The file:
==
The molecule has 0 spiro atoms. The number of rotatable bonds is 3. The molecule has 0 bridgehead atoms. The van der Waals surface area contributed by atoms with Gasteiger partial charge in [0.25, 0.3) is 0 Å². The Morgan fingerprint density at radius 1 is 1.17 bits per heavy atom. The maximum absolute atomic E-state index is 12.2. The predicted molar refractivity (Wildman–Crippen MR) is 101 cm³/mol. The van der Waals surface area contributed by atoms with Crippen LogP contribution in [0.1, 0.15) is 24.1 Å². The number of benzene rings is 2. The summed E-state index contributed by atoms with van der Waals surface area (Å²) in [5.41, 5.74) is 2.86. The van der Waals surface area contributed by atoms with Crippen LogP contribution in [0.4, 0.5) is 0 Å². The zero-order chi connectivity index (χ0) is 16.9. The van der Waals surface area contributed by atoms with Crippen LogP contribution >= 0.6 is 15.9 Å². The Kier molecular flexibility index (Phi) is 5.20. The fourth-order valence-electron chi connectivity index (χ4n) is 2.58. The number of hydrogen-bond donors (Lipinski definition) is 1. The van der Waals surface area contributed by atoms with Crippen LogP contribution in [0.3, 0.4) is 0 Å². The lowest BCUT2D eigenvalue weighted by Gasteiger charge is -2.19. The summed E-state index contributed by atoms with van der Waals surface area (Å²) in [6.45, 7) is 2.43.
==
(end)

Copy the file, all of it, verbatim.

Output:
The molecule has 0 spiro atoms. The number of rotatable bonds is 3. The molecule has 0 bridgehead atoms. The van der Waals surface area contributed by atoms with Gasteiger partial charge in [0.25, 0.3) is 0 Å². The Morgan fingerprint density at radius 1 is 1.17 bits per heavy atom. The maximum absolute atomic E-state index is 12.2. The predicted molar refractivity (Wildman–Crippen MR) is 101 cm³/mol. The van der Waals surface area contributed by atoms with Crippen LogP contribution in [0.1, 0.15) is 24.1 Å². The number of benzene rings is 2. The summed E-state index contributed by atoms with van der Waals surface area (Å²) in [5.41, 5.74) is 2.86. The van der Waals surface area contributed by atoms with Crippen LogP contribution in [0.4, 0.5) is 0 Å². The zero-order chi connectivity index (χ0) is 16.9. The van der Waals surface area contributed by atoms with Crippen LogP contribution >= 0.6 is 15.9 Å². The Kier molecular flexibility index (Phi) is 5.20. The fourth-order valence-electron chi connectivity index (χ4n) is 2.58. The number of hydrogen-bond donors (Lipinski definition) is 1. The van der Waals surface area contributed by atoms with Crippen LogP contribution in [0.3, 0.4) is 0 Å². The lowest BCUT2D eigenvalue weighted by Gasteiger charge is -2.19. The summed E-state index contributed by atoms with van der Waals surface area (Å²) in [6.45, 7) is 2.43.